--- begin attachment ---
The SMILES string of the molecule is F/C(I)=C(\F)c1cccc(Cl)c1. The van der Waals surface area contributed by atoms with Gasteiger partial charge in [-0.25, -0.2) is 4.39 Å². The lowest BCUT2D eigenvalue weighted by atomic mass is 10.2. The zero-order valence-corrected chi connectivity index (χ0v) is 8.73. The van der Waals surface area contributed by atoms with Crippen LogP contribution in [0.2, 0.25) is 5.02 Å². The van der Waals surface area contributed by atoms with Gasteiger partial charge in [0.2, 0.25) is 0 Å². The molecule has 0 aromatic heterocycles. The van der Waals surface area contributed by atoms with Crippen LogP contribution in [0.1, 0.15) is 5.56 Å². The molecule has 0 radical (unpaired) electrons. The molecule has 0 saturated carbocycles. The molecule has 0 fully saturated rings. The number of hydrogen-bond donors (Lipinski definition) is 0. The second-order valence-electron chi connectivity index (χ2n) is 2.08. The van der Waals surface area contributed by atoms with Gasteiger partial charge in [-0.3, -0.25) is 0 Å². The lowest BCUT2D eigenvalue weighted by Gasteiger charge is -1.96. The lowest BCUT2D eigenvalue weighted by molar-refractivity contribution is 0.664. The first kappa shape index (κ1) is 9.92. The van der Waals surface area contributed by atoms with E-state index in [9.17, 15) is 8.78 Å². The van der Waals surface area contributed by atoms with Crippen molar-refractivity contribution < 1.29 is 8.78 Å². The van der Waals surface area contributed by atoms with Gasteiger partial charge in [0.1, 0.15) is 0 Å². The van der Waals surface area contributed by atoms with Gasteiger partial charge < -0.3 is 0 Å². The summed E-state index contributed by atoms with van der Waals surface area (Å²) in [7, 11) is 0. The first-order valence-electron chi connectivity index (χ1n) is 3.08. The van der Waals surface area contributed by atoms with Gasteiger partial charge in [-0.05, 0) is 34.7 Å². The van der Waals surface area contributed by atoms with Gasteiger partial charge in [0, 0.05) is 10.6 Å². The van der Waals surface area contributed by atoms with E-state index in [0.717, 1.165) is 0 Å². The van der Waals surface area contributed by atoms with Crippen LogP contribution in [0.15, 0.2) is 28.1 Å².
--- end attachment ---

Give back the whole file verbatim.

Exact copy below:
The SMILES string of the molecule is F/C(I)=C(\F)c1cccc(Cl)c1. The van der Waals surface area contributed by atoms with Gasteiger partial charge in [-0.25, -0.2) is 4.39 Å². The lowest BCUT2D eigenvalue weighted by atomic mass is 10.2. The zero-order valence-corrected chi connectivity index (χ0v) is 8.73. The van der Waals surface area contributed by atoms with Crippen LogP contribution in [0.2, 0.25) is 5.02 Å². The van der Waals surface area contributed by atoms with Gasteiger partial charge in [0.2, 0.25) is 0 Å². The molecule has 0 aromatic heterocycles. The van der Waals surface area contributed by atoms with Crippen LogP contribution in [0.1, 0.15) is 5.56 Å². The molecule has 0 radical (unpaired) electrons. The molecule has 0 saturated carbocycles. The molecule has 0 fully saturated rings. The number of hydrogen-bond donors (Lipinski definition) is 0. The second-order valence-electron chi connectivity index (χ2n) is 2.08. The van der Waals surface area contributed by atoms with Gasteiger partial charge in [-0.3, -0.25) is 0 Å². The lowest BCUT2D eigenvalue weighted by Gasteiger charge is -1.96. The lowest BCUT2D eigenvalue weighted by molar-refractivity contribution is 0.664. The first kappa shape index (κ1) is 9.92. The van der Waals surface area contributed by atoms with E-state index in [9.17, 15) is 8.78 Å². The van der Waals surface area contributed by atoms with Crippen molar-refractivity contribution < 1.29 is 8.78 Å². The van der Waals surface area contributed by atoms with Gasteiger partial charge in [0.1, 0.15) is 0 Å². The van der Waals surface area contributed by atoms with Gasteiger partial charge < -0.3 is 0 Å². The summed E-state index contributed by atoms with van der Waals surface area (Å²) in [7, 11) is 0. The first-order valence-electron chi connectivity index (χ1n) is 3.08. The van der Waals surface area contributed by atoms with Gasteiger partial charge in [-0.05, 0) is 34.7 Å². The van der Waals surface area contributed by atoms with Gasteiger partial charge in [0, 0.05) is 10.6 Å². The van der Waals surface area contributed by atoms with E-state index in [0.717, 1.165) is 0 Å². The van der Waals surface area contributed by atoms with Crippen LogP contribution in [0.15, 0.2) is 28.1 Å².